Movie Review: The Conjuring

IMDB, The Conjuring“The Conjuring” on IMDB

Horror, 112 Minutes, 2013

The movie is based on the reports of noted paranormal investigators Ed and Lorraine Warren. It presents them as learned, respected and heroic. They were none of these things. None of their evidence has ever stood up to investigation, and none of their claims have ever been confirmed. Most of their cases, such as the famous Amityville Horror, have been thoroughly debunked as hoaxes and the rest are highly explainable.

The Warrens were devout Catholics that twisted the teachings of their faith to support the stories they created to explain their findings. The movie repeats Ed’s claim that he had been “recognized” by the Catholic Church, although no evidence of this has ever been forthcoming. It’s also worth noting that the Warrens were active ghost hunters for a decade, rarely, if ever mentioning demons. It was only after the success of “The Exorcist” that nearly every case they investigated became caused by demons.

It’s highly likely that the Warrens were simply self-deluded, fantasy-prone individuals with delusions of grandeur. They may have even been well-meaning, at least at first. Practically, however, they convinced troubled people not to seek actual help, abetted admitted hoaxers and refused to consider any evidence they did create.

For it’s part, the movie paints an utterly credulous view of them. They are shown as honest, dedicated and above reproach. There are several scenes where they’re shown giving lectures, screening highly convincing movies of past cases, none of which ever existed in actuality. Lorraine’s clairvoyance is accepted, and greatly magnified, and extends to unquestionable feats of mind-reading, prediction and insight. It also lends them more scientific capability than they displayed in real-life with complex camera rigs, infrared, ultraviolet and other gadgets.

Watching the movie uncritically there’s no way that any reasonable person wouldn’t come to the conclusion that Lorraine and Ed Warren were selfless heroes able to see through our world into another. The movie shows the couple become friends to the family, helping them with the laundry, fixing the car, watching the kids. It also details the horrific toll the investigation took on the Warrens and their family. These people are god-damn saints!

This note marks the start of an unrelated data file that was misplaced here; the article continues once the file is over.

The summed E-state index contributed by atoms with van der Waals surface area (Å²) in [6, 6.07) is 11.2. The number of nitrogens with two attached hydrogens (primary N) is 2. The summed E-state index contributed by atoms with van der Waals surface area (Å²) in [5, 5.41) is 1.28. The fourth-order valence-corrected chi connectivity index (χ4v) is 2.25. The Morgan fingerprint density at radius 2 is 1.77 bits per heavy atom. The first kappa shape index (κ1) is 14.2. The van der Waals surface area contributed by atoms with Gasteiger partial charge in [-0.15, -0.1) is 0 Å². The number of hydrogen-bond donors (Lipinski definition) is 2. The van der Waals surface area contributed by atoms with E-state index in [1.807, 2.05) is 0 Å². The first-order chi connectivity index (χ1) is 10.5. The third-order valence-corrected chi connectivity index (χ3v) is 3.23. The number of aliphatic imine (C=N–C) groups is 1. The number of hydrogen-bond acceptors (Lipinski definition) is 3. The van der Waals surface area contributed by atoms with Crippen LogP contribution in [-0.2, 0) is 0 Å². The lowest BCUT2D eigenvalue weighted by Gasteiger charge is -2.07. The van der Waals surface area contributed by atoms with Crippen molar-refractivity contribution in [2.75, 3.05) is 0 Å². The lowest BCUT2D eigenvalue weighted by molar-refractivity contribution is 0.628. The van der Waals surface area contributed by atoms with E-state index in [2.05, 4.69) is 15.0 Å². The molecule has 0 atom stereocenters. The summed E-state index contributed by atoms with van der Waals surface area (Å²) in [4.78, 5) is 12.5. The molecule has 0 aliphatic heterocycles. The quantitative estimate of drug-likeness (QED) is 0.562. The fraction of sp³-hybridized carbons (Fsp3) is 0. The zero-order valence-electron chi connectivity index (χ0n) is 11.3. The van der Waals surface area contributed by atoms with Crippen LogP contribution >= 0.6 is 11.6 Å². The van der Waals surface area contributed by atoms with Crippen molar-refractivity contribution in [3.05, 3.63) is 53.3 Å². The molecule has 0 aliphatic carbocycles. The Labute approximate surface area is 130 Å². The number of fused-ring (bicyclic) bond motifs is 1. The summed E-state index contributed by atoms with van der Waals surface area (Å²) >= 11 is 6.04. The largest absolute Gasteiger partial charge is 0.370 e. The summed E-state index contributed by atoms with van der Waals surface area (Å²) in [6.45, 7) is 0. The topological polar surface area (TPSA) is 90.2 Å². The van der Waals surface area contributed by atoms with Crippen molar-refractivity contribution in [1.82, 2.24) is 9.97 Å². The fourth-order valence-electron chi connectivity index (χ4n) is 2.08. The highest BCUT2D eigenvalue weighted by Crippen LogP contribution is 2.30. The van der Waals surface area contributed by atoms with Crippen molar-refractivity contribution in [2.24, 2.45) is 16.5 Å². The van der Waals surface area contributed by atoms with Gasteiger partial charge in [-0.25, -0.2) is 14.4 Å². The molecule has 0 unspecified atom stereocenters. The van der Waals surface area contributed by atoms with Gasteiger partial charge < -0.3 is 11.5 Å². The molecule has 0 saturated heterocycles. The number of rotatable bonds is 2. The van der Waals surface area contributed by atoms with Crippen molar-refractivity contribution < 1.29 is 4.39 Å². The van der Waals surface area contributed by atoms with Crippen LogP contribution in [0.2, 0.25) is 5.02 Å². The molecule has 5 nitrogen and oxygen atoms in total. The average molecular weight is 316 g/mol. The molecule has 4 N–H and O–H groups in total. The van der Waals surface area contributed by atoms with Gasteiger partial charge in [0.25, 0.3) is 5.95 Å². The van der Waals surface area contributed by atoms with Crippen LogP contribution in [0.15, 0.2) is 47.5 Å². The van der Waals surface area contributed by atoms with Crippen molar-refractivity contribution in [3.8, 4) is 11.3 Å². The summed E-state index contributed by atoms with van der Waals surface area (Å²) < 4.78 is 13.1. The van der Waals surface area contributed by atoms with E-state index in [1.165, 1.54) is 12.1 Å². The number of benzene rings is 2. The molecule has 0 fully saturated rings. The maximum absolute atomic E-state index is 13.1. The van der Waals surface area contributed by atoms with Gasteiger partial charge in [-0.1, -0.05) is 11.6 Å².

The movie also shows them gathering absolutely indisputable evidence of possession and the supernatural. Videos of people and things flying through the air, pulled by invisible forces. Photographs of spirits walking with the living. It shows this happening in rooms full of witnesses. How could anybody in their right mind ignore such clear-cut evidence!

The trouble, of course, is that the movie is (almost) entirely bullshit. It’s not total bullshit, of course. Ed and Lorraine really did exist… and so does Rhode Island. Pretty much everything else is just pulled directly out of the filmmakers asses, tho’.

So, as you may have guessed, I walked into this with just a little bit of a chip on my shoulder about it. It sickened me to think that this movie further lined the pockets of these crackpots and introduced a whole new generation to their particular brand of nonsense.

Still, I have to admit, it’s a pretty damn good horror movie! A completely fictional, utterly fabricated, totally made-up pretty damn good horror movie. The retro vibe works exceedingly well and the scares are all the more effective for the simplicity of their design. The child-actors, especially, impressively sell their roles with everything they have.

So, sure, watch the movie. It’s good. Just don’t actually pay for it if you can at all help it.

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